EU envoy: Comparing labeling to Holocaust cheapens memory
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EU envoy: Comparing labeling to Holocaust cheapens memory

Those accusing Europe of hypocrisy should explain how settlement expansion jives with commitment to two states, Faaborg-Andersen says

Raphael Ahren is the diplomatic correspondent at The Times of Israel.

Lars Faaborg-Andersen, EU ambassador to Israel, at the Jerusalem Post Diplomatic Conference, November 18, 2015 (Flash90)
Lars Faaborg-Andersen, EU ambassador to Israel, at the Jerusalem Post Diplomatic Conference, November 18, 2015 (Flash90)

Comparing the labeling of settlement goods with anti-Jewish measures of the Nazis falsifies history and cheapens the memory of the Holocaust, the European Union’s envoy to Israel said Wednesday.

“I have been shocked to hear claims of anti-Semitism and historic comparisons or analogies to the persecution of Jews in Germany in the 1930s and 40s,” Ambassador Lars Faaborg-Andersen said in Jerusalem. “In my view, this is a distortion of history and a belittlement of the crimes of the Nazis and of the memory of their victims.”

Faaborg-Andersen made the remark at the Jerusalem Post’s Diplomatic Conference, hours after Prime Minister Netanyahu from the same stage condemned the EU’s initiative, announced last Wednesday, to label certain goods produced beyond the Green Line.

In his remarks, Netanyahu had implicitly compared labeling to the Holocaust in the ambassador’s presence. The union’s plan to label settlement goods was “morally abhorrent because on the soil of Europe, within living memory, Jewish products were labeled,” Netanyahu argued. He urged the EU not implement its “heinous” scheme “which has such horrible historic overtones.”

A few hours later, Faaborg-Andersen defended the union’s labeling initiative as a technical step and urged Israeli leaders to see it in perspective.

“The bond between Europe and Israel is unbreakable and indispensable and for the most part, our relations are consensual and thriving. But it is no secret that we do not agree on all points,” he said. “Yet even where we do not agree it is important to keep a sense of proportion and not to confuse fact with fiction. Talks of a European boycott do not stand up to a reality check.”

The EU is opposed to boycotts of Israel products, even if they originate in settlements, the ambassador said. But marking such goods as “Made in Israel” is incorrect even in the United States, he added. “It should also be incorrect from Israel’s point of view: After all, no Israeli government has ever claimed that the West Bank is part of Israel.”

Faaborg-Andersen also sought to rebut some of the much-cited Israeli arguments against the labeling initiative, such as claim that Israel is singled despite there being 200 other territorial conflicts that do not warrant a special labeling regime.

“Those comparisons are simply not relevant, because the situations are different,” he said, without elaborating. “But anyone claiming that the EU is singling out Israel should take a look at the EU’s list of restrictive measures and sanctions: It is 140 pages long. And Israel is not on it.”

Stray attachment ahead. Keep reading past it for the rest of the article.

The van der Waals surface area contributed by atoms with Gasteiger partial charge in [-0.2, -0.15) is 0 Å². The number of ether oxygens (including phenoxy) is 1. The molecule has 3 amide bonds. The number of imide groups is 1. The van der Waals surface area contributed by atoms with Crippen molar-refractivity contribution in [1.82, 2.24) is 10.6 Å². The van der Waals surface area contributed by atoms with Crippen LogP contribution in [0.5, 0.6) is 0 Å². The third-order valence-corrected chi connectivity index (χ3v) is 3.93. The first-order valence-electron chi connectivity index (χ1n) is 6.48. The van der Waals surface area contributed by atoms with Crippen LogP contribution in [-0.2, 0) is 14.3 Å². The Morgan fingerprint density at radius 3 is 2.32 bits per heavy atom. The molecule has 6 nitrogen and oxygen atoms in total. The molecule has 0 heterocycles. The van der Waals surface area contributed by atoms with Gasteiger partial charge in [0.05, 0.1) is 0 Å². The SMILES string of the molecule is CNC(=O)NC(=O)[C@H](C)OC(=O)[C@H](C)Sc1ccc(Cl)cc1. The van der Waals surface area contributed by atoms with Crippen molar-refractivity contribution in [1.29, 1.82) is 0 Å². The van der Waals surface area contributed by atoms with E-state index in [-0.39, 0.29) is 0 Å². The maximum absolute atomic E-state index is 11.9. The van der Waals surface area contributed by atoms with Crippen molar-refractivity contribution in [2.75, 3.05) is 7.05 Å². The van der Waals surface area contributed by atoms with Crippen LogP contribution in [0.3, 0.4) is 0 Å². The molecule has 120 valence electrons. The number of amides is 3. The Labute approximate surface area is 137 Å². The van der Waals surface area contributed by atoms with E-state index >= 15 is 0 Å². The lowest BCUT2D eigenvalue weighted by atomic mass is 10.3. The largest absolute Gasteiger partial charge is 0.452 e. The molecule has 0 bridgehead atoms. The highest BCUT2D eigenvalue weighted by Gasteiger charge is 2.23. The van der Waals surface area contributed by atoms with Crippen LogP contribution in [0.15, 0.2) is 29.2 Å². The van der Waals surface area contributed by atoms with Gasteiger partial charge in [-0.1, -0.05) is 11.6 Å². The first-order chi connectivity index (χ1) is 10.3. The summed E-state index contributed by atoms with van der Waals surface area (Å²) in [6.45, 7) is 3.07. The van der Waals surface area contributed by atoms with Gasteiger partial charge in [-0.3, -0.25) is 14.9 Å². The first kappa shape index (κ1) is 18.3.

The correct indication of a product’s origin “is not a sanction,” but merely the implementation of existing EU law applying to products from anywhere in the world, he declared.

The introduction of labeling should not be seen as punishment or even as a tool to exert pressure on Israel, Faaborg-Andersen continued. “We are not preempting the outcome of negotiations on Israel’s future borders. This is up to the parties.” The EU will accept any arrangement Israelis and Palestinians agree on, he said. “However, until such an agreement is reached, [the EU] will continue to differentiate between Israel within its internationally recognized borders and the settlements.”

People accusing the EU of hypocrisy fail to credibly explain how Netanyahu’s stated commitment to a two-state solution jives with continued settlement building, the ambassador said. “True, settlements are certainly not the only problem, but they are definitely a significant and crucial problem,” he added.

“We should focus more on what keeps us together, rather than on what pulls us apart,” he said. “We should not be shy about dealing with our disagreements, but we should also not let them blind us to all the areas where we actually agree.”

Earlier during his speech, Faaborg-Andersen had called the bond between Israel and Europe “unbreakable and indispensable.” Israelis and Europeans have much in common, he explained: history, culture, values , personal ties, family relations and a joint maritime border.

Faaborg-Andersen also reiterated Israel’s right to defend itself against the many threats it faces. He condemned terrorism, “anywhere it occurs, without any ifs and buts. Whether in Paris, in Jerusalem or in Otniel. Nothing, absolutely nothing, can justify terrorism.”

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